Some of the arm chair sailors prowling around on
the boating forums have called Catalac Catamarans a 'dated design'
because of their hardchined hulls. You will
note that catamaran hull design migrated to rounded bilge designs
in the '90s (ie... Gemini). The reason I mention this is that if
you paid attention to the America's Cup racing series last year
you may have noticed that BMW Oracle uses a hard chine main hull
on their boat, and they're obviously very successful campaigning that boat.
Catamaran designer Richard Woods noted that when run through
hull design software, we discover that surprisingly, the added hard
chine reduces WSA, which results in less hull drag, leaving us to
conclude that a hardchine hull (as used on Catalacs) is better than
people think, and in addition to lower WSA, they allow greater loads
to be carried.
He went on to say that Catalacs have a very
clever hull design. They are hollow and deep forward and then almost
flat aft. The idea being that it was so asymmetric that it wouldn't
pitch. And it would sail to windward a lot better than the old O'Brien
boats (Bobcats) despite not having keels. As history has shown,
with the advent of the added skegs Catalacs sail very well and are
much better boats than they look, as Prouts are much worse
than they look.
So, if a hardchined hull is good enough
for an America's Cup winner, it's certainly good enough for me!
Anyone want to bet that there'll be an explosion of hard chine catamaran
designs in the future??
Speaking of Prouts...... Prout's place in history
was cemented by folks who circumnavigated with their boats, beginning
in the '80s. As near as I can figure, one of the first men to do
it was Neale Ensign who took 6 years to complete the journey in S/V Psychic Flight. He was a San Francisco Prout dealer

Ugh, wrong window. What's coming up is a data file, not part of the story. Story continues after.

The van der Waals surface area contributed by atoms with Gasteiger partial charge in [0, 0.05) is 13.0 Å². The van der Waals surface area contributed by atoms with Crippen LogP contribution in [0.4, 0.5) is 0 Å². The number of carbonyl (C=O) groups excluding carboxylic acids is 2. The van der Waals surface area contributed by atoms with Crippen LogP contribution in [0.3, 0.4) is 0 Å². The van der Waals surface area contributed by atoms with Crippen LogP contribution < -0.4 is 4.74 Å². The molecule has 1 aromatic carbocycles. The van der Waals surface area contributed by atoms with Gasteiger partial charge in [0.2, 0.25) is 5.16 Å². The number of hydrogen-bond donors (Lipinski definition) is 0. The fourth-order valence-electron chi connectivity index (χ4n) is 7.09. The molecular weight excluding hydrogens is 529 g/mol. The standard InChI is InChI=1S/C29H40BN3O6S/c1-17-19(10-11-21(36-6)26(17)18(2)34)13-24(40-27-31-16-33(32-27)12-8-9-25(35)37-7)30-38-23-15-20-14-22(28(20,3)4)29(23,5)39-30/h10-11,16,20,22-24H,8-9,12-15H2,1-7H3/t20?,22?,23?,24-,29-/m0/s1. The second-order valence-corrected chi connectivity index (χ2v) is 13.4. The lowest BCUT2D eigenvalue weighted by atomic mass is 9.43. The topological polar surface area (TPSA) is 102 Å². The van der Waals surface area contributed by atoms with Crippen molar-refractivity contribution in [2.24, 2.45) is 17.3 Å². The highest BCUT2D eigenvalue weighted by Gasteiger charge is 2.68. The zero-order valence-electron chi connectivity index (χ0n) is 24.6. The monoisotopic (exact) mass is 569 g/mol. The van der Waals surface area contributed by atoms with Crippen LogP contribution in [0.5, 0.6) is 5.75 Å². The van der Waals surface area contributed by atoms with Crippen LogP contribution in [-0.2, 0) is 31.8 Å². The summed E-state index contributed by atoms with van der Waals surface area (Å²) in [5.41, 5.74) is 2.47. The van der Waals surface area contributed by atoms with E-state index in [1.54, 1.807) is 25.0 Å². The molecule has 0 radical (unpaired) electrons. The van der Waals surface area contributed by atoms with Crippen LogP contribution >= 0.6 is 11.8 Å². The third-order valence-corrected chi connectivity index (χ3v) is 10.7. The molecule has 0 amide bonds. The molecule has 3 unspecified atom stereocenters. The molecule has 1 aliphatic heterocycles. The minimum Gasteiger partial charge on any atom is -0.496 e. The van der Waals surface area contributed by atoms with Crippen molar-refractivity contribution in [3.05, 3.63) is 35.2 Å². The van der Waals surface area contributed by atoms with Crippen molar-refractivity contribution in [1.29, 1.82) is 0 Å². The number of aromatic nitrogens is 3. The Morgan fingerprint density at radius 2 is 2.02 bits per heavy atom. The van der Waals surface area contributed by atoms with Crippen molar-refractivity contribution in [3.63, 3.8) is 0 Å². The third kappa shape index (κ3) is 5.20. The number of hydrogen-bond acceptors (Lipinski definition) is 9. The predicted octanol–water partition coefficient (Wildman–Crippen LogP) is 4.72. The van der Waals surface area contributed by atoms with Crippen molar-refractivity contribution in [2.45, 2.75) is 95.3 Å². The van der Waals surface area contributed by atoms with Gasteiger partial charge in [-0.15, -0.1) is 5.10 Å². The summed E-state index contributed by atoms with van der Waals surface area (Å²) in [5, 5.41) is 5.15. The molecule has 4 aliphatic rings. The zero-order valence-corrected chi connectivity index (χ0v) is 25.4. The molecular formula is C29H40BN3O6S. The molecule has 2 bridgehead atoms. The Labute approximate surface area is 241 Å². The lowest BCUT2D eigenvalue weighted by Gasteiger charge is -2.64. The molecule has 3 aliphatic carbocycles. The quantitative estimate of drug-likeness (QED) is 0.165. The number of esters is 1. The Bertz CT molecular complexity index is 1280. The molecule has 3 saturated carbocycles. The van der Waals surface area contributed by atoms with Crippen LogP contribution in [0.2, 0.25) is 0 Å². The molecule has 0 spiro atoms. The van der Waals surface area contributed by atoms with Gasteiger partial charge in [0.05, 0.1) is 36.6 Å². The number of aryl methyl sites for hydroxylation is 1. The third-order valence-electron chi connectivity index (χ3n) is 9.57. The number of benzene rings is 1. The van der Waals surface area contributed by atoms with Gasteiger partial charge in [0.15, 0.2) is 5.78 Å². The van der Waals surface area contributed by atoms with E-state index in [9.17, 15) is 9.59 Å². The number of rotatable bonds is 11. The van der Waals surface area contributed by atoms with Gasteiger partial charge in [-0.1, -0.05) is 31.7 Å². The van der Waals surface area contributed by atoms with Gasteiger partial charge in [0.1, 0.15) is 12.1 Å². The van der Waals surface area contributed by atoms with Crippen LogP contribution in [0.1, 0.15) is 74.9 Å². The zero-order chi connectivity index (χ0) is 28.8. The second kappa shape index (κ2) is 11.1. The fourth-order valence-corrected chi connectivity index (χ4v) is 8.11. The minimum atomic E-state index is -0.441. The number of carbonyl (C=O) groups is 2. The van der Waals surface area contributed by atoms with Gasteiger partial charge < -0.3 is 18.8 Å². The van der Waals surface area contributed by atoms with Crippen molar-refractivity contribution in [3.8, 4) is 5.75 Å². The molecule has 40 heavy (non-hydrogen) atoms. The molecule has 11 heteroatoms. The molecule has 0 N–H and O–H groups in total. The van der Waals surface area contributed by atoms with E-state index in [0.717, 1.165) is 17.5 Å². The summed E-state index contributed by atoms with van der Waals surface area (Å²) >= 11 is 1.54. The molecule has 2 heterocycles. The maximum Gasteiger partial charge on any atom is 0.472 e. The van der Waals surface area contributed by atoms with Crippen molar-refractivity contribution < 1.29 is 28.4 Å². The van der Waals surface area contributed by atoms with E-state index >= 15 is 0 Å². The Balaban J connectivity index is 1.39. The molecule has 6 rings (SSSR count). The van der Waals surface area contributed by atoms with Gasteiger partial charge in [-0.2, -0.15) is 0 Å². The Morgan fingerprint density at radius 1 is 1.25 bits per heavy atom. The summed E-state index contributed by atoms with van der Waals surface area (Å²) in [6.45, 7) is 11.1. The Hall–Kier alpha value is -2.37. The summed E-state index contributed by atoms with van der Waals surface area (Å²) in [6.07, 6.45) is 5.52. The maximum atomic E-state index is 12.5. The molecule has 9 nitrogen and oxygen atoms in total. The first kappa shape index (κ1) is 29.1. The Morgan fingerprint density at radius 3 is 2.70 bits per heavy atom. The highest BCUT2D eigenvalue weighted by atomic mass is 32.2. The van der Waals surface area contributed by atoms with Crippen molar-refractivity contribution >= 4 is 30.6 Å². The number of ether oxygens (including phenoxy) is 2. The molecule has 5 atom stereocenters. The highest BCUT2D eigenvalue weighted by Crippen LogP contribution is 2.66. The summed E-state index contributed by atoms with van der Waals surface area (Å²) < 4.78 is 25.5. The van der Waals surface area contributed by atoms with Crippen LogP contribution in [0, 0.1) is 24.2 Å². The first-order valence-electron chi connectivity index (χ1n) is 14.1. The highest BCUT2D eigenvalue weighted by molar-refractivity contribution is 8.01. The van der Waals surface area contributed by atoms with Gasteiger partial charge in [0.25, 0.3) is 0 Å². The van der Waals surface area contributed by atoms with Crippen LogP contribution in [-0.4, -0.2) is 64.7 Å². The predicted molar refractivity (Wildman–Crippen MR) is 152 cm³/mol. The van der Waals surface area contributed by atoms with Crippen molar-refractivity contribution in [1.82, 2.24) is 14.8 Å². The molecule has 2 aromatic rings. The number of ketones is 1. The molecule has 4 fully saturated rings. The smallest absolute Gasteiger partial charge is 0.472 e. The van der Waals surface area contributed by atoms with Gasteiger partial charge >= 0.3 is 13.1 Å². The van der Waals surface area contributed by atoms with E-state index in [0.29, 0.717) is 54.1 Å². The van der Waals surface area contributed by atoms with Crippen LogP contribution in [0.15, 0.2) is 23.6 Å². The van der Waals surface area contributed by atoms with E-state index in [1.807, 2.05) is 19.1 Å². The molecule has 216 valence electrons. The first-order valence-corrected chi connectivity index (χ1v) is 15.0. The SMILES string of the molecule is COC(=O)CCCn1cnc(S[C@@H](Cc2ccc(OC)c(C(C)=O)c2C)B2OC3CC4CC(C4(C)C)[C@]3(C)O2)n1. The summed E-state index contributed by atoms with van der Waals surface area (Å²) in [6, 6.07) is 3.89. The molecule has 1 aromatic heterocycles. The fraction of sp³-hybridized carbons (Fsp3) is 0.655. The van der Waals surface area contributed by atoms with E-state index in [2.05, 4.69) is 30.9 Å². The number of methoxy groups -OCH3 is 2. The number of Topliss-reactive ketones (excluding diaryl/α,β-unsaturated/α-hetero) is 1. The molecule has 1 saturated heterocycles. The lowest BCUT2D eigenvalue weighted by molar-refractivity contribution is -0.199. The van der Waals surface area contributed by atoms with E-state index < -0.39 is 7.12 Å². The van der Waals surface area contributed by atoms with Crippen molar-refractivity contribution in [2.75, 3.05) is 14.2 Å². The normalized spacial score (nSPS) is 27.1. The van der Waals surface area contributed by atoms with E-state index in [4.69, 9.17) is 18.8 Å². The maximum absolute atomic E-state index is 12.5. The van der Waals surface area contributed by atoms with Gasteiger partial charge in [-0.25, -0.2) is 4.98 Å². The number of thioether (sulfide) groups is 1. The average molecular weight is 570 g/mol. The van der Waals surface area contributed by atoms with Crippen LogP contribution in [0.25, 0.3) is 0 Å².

who decided it was more fun using the boat than selling them. Neale
is a very knowledgeable guy and these days happens to be a friend
of mine, as when his journey was completed he picked my corner of
the world to settle down.
The point of this story is that
I met Neale when he wandered into my marina, approached me and tried
to buy my Catalac. Not a bad thing ordinarily, except my boat wasn't
for sale. I'm not complaining as I made a new friend and got a copy
of his book on the circumnavigation. It's interesting reading.
Now consider.... if Prout people sell their boats and try and
buy a Catalac, what does that tell you?
Catalac Catamaran Build Quality:
Catamaran construction techniques have evolved
over time. Boats are now built with some type of coring in their
hulls and decks to reduce weight (weight= material cost) and improve
performance. While newer boats do perform better because of the
use of coring, they have a whole set of construction issues which
develop because of it.
When considering a cored hull boat
one must understand that any used boat which was designed and constructed
with coring material has to be carefully examined before the purchase.
If not properly cared for, these boats are subject to water ingress
over time which unavoidably leads to the fiberglass delaminating
as the layers of glass separate from the coring material. Some boat
owners are meticulous with regular schedules of hardware bedding
on the boat.... and others are not. Boat Broker docks are full of
cored hull boats with delaminating issues, and surveyors have been
known to miss it.
Catalac Catamaran construction techniques
avoid this entire issue as the boats were built with double thickness
solid fiberglass hulls (I tell people they are built like a battleship).
Take just one look at these older boats and it's evident they
are built to last. I think you would have to look at a few
older (and in some cases newer) Catamarans from different builders
to really appreciate a Catalac's build quality.
The message here is that when it comes down
to comparing boats, it's not all about speed. Unless you plan on
spending $350k-$1.5 million to purchase a brand new boat, catamaran
hull design and construction techniques should be your number one
consideration when selecting a pre-owned Cruising Catamaran.
Catalac Catamaran Market Position:
A boat's current value is based on condition,